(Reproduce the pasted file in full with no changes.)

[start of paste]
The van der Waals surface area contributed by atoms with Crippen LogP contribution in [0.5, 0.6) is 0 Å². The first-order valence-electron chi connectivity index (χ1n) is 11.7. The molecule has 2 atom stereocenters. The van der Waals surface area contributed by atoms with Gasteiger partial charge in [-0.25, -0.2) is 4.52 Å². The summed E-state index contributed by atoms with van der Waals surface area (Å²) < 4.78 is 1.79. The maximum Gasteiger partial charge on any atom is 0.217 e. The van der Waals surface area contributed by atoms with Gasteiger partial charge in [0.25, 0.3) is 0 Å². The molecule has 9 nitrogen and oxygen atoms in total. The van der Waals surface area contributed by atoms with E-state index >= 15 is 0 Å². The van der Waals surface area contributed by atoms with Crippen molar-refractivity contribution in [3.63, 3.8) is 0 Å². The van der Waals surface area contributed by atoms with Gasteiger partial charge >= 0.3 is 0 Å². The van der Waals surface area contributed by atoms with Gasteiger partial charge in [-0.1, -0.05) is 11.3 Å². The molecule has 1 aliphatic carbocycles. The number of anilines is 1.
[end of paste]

The van der Waals surface area contributed by atoms with Crippen LogP contribution in [0.5, 0.6) is 0 Å². The first-order valence-electron chi connectivity index (χ1n) is 11.7. The molecule has 2 atom stereocenters. The van der Waals surface area contributed by atoms with Gasteiger partial charge in [-0.25, -0.2) is 4.52 Å². The summed E-state index contributed by atoms with van der Waals surface area (Å²) < 4.78 is 1.79. The maximum Gasteiger partial charge on any atom is 0.217 e. The van der Waals surface area contributed by atoms with Gasteiger partial charge in [0.25, 0.3) is 0 Å². The molecule has 9 nitrogen and oxygen atoms in total. The van der Waals surface area contributed by atoms with E-state index >= 15 is 0 Å². The van der Waals surface area contributed by atoms with Crippen molar-refractivity contribution in [3.63, 3.8) is 0 Å². The van der Waals surface area contributed by atoms with Gasteiger partial charge >= 0.3 is 0 Å². The van der Waals surface area contributed by atoms with Gasteiger partial charge in [-0.1, -0.05) is 11.3 Å². The molecule has 1 aliphatic carbocycles. The number of anilines is 1.